6 minute read 22 Nov. 2023
Aerial view of a circular garden maze and green pavilion

How Australian FS leaders are picking up the pace with generative AI

By Lukas Bower

EY Oceania Financial Services Digital Engineering Leader

Inspired to help organizations reimagine financial services. Family guy. Runner. Expat.

6 minute read 22 Nov. 2023
Related topics Technology Risk

A risk and governance approach to generative AI adoption is key to realising long-term value

In brief:

  • Used in the right context, generative AI can deliver step changes in productivity
  • Australian institutions are well placed for early adoption due to already robust controls
  • Prioritisation of generative AI use cases is key to navigating risk, governance, and cost

Generative AI (GenAI) has already begun to transform key aspects of the financial services sector, both in Australia and across the globe. Forward-thinking firms are right now harnessing this powerful, fast-emerging technology for a wide range of use cases – from customer service automation to product recommendation, and fraud detection, to name but a few.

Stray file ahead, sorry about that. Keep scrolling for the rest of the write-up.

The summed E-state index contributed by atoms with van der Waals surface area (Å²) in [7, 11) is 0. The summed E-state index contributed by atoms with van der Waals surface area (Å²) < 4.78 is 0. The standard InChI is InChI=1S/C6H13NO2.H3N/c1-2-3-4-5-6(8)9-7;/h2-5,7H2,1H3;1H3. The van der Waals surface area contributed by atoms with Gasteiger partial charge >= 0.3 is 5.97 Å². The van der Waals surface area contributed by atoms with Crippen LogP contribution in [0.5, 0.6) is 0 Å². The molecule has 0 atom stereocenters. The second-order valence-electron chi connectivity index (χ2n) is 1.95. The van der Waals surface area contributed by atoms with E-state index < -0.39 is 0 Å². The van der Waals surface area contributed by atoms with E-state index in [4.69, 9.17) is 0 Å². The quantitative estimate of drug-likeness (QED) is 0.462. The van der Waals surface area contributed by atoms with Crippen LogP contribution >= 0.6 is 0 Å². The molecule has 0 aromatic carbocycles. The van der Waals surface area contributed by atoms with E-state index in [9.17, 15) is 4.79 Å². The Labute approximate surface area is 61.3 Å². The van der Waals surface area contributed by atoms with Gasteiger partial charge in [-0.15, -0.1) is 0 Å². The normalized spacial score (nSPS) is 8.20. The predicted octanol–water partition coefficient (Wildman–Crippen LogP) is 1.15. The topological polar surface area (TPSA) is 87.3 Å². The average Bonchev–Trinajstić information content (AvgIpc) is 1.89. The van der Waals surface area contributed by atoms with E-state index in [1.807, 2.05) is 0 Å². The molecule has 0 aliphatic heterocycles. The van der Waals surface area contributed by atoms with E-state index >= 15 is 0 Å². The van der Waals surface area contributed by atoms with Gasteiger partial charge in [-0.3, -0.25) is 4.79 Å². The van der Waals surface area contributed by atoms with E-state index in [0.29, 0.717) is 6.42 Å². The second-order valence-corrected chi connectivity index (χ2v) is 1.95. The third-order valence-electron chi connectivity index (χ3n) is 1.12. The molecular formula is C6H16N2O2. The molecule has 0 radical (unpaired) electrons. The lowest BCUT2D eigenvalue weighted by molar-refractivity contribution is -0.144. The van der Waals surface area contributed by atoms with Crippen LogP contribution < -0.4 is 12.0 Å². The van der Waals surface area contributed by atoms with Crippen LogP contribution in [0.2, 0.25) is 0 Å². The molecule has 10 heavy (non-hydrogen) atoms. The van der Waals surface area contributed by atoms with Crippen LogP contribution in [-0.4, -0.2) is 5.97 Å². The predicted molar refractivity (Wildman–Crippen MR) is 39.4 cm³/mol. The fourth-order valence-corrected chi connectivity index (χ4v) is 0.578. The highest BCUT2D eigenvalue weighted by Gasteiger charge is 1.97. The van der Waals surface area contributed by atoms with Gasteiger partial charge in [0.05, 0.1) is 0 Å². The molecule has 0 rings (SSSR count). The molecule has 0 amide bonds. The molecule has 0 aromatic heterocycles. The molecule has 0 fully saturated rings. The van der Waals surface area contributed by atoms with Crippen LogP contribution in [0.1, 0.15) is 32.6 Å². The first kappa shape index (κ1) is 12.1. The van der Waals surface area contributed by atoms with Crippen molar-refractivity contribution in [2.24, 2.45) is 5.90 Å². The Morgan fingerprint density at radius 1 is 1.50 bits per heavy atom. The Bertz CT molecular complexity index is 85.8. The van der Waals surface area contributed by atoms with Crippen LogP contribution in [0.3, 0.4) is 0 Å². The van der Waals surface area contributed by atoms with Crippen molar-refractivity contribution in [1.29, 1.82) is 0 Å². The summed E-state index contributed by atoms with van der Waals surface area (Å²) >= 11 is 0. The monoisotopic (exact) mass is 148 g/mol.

GenAI’s potential to drive efficiency, improve customer experience and increase compliance within the sector has been highlighted by the IMF1, while a recent EY teams survey of European financial services CEOs revealed that more than half (51%) have already integrated AI into their capital allocation, while 43% plan to do so within the next 12 months2.

GenAI is clearly powerful and highly regarded, with early adopters enjoying a pathway to strategic advantage while avoiding disproportionate costs. With these benefits in mind, organisations within the Australian financial services sector are well advised to start integrating GenAI into their business strategies.

GenAI adoption, however, is not straightforward. The challenge for companies is balancing the strategic benefits of this break-through technology with the need to navigate operational, data and compliance risk.

(Chapter breaker)

Chapter 1

Navigating the risk and controls implications

GenAI constraints are becoming better understood

GenAI is quite unlike other forms of artificial intelligence. Many business leaders expect it to behave like conventional software, delivering a consistent set of outputs for the same inputs. However, rather than following a rigidly defined deterministic path, GenAI uses probability to generate outputs – which can vary.